I invited participants in workshops and visitors to my website to contribute texts about my photographs, to refer to them in any way that comes to mind. Although texts are not censored, they have been edited prior to publication.
I asked you, the writers, to refer to a photograph that you connected with. It was important for me to connect with anyone who is interested in this place, in its culture and its photographic documentation, and not necessarily only with curators, artists and scholars. This collection includes texts that express different points of views, which fascinate me. All of the texts contributed to this project are available in the Zionist Phantom website, and it will continue to grow with each contribution.
Instead of an Archive: A Box of Photographs with a Notepad
More than 50,000 photographs were collected as part of the Zionist Phantom project. They require archival stewardship on a continuing basis: searching, classifying, cataloging, and numbering, creating typologies. I gather all of this data in numerous pads and notebooks where I search for the logic in all of this. I love to sort, because this reminds me of an early childhood memory: Granny used to ask me to sort all of the buttons that she collected in her large button box.
I was born with a “lazy eye,” a reduced vision in one eye, caused by abnormal visual development. It took me years to realize that I photograph on a tilt because that’s how I see. That’s the reason that I love to use wide lenses, such as the Fisheye lens. They distort the picture, which is my preferred state. This is also the reason why it’s hard for me to focus — not only in photography. I realized this when reading Max Nordau’s book Degeneration (1892–3). Among other subjects, he wrote about the Pointillists, who broke up images into small dots because they suffered from nystagmus, rapid movement of the pupil. At first I tilted the camera and the angle became more extreme but, even now that I am aware of this, my photographs still come out tilted, no matter how much I try to make the frame straight.
I always look for the contour — the general outline of the subject being photographed. I have various points of view: “lazy,” crooked, or broken. That is why, in the majority of cases, the accepted or “institutional” perspective is broken. I prefer an overview and close-ups that disrupt the conventional viewpoint and appearance of what shows up in the frame. In places that are too orderly, I try to create disruptions. Perhaps that is the reason why I find it challenging to perform processes intended to “repair” or “beautify” reality.
My Phantom photographs began with hope mixed with cynicism. “Fotografie Macht Frei,” I told myself, convinced that this creation would at last allow me to finalize this chapter of the research. But that did not happen. A single journey following phantoms turned into dozens of journeys around the world – and throughout Israel.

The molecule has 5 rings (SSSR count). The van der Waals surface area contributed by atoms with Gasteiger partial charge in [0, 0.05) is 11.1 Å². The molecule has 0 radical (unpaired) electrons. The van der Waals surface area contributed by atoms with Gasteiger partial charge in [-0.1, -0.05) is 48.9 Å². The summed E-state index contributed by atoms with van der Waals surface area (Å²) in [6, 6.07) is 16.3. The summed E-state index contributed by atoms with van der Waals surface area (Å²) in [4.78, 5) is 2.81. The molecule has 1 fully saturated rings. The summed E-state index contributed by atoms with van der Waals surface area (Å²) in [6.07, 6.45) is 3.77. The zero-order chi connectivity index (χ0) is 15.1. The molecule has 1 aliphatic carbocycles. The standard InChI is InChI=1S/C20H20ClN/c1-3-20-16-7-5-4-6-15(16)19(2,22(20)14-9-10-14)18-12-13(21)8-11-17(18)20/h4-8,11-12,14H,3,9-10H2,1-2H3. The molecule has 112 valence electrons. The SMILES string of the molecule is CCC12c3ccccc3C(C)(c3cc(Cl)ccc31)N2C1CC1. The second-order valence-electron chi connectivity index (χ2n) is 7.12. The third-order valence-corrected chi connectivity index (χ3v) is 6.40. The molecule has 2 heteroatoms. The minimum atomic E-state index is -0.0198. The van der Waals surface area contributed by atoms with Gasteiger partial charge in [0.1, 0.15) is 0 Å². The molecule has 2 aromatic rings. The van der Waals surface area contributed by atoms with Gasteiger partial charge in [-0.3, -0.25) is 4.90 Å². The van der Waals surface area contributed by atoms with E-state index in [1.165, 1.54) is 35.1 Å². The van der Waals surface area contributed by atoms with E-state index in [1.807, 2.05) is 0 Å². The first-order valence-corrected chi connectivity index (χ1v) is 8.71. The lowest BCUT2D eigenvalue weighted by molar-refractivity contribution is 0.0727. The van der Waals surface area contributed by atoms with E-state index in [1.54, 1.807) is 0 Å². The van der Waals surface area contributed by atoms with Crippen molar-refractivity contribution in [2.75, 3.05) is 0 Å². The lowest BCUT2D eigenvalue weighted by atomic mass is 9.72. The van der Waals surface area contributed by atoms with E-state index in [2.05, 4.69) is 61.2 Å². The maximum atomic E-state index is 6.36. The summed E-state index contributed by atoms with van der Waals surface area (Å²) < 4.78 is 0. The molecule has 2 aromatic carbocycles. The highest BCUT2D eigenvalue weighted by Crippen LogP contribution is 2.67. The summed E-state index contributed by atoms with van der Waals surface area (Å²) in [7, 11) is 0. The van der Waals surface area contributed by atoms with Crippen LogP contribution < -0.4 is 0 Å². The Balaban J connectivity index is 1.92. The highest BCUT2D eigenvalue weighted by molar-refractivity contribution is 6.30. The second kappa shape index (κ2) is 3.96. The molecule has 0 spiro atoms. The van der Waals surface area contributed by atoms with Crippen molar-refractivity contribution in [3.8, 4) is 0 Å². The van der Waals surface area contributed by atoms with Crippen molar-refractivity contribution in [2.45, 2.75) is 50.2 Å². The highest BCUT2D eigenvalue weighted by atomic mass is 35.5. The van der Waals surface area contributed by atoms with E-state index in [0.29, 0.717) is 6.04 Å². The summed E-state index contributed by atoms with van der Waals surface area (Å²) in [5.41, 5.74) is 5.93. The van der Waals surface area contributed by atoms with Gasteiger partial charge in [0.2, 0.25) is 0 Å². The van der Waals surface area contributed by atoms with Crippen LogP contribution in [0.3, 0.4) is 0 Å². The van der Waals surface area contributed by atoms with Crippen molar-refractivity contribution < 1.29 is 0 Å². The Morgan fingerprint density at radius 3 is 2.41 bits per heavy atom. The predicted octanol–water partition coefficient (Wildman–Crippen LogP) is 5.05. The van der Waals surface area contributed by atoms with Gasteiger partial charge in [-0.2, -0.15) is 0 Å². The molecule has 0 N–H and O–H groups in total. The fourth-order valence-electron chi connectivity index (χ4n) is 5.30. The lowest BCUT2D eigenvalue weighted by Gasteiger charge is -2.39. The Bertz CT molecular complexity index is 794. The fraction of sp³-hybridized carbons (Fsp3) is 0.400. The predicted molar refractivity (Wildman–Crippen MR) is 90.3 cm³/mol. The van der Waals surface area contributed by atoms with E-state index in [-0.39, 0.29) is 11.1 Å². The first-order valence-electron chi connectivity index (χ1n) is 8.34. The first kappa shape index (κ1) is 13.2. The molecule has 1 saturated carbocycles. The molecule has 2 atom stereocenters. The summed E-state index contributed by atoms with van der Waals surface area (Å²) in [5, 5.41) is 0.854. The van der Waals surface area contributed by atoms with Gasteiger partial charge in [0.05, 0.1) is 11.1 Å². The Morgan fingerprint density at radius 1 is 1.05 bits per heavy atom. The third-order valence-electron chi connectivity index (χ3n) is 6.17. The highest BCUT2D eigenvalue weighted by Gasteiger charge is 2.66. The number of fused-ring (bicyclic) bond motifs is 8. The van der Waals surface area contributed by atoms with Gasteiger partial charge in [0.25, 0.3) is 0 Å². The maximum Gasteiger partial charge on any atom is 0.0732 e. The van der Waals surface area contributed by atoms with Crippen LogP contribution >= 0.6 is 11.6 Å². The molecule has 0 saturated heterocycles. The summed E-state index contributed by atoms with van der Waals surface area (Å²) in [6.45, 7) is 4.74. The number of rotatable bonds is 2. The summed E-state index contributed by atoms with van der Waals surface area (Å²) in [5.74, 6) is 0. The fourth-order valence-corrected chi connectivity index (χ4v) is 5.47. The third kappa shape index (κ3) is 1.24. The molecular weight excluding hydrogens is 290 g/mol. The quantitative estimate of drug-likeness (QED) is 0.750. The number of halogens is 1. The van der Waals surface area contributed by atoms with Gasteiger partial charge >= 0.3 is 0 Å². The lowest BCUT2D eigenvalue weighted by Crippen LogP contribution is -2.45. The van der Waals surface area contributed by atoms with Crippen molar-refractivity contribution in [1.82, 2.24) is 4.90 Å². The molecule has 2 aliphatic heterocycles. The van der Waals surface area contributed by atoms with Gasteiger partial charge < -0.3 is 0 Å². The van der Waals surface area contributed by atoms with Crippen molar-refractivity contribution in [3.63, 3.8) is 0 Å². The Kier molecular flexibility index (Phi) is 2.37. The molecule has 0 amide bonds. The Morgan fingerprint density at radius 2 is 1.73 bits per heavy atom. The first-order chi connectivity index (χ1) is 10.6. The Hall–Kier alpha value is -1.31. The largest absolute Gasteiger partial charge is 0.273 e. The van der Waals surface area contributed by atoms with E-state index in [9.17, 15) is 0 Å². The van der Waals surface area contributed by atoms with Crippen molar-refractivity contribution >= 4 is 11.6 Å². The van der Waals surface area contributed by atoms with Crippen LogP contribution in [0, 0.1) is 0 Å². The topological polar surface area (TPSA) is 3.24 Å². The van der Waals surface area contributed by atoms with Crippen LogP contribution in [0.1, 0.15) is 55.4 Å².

When I photograph I find myself in a time capsule. It requires me to have complete focus because I try to imagine the past of the site. I invite the dead to dine, wrote Amit Gish. I search for signs of trauma.
The “Zionist Phantom” website comprises more than 90 entries, each of which references a different geographical location. I attempted to bring at least one image from each place to this collection of photographs but, in practice, I did not succeed and found myself choosing more and more photographs from Jerusalem. In these selections, I integrated texts that I love within the framework of the larger project.
When I create photographic series, I frequently use maps. The photograph begins in a place, in a geographical coordinate I set out to document. The location presents me with challenges: climbing a fence, kneeling, holding my breath, coping with heat or cold, fatigue, wonder, astonishment, unpleasant odors. A day of shooting takes many, many hours after which there is no chance I would ever forget the location of the site. The method of cataloging by location assists me in building the archive. At the end of the shoot, or the next day, I remind myself that it is critical to copy the photographs from the memory card to my personal archive. Finally, one or two photographs receive a red dot. Hours upon hours of searching and hoping to find one single frame to tell the story of the place.
The memory culture in Israel is not homogeneous. It appears in innumerable forms. When observing the commemorative sites too numerous to count throughout Israel, one finds places dedicated to wars, terrorist attacks and car accidents. It is evident there is no singular way to outline a historical narrative. At times, narratives can collide in the same site. There is a dark tourism in Israel: memory culture that is anchored and driven by grief, which leads families to visit cemeteries. The Zionist Phantom engages with memory culture: this project is devoted to the way in which we remember or forget our past, to the way in which structures and objects unfold the historical narrative.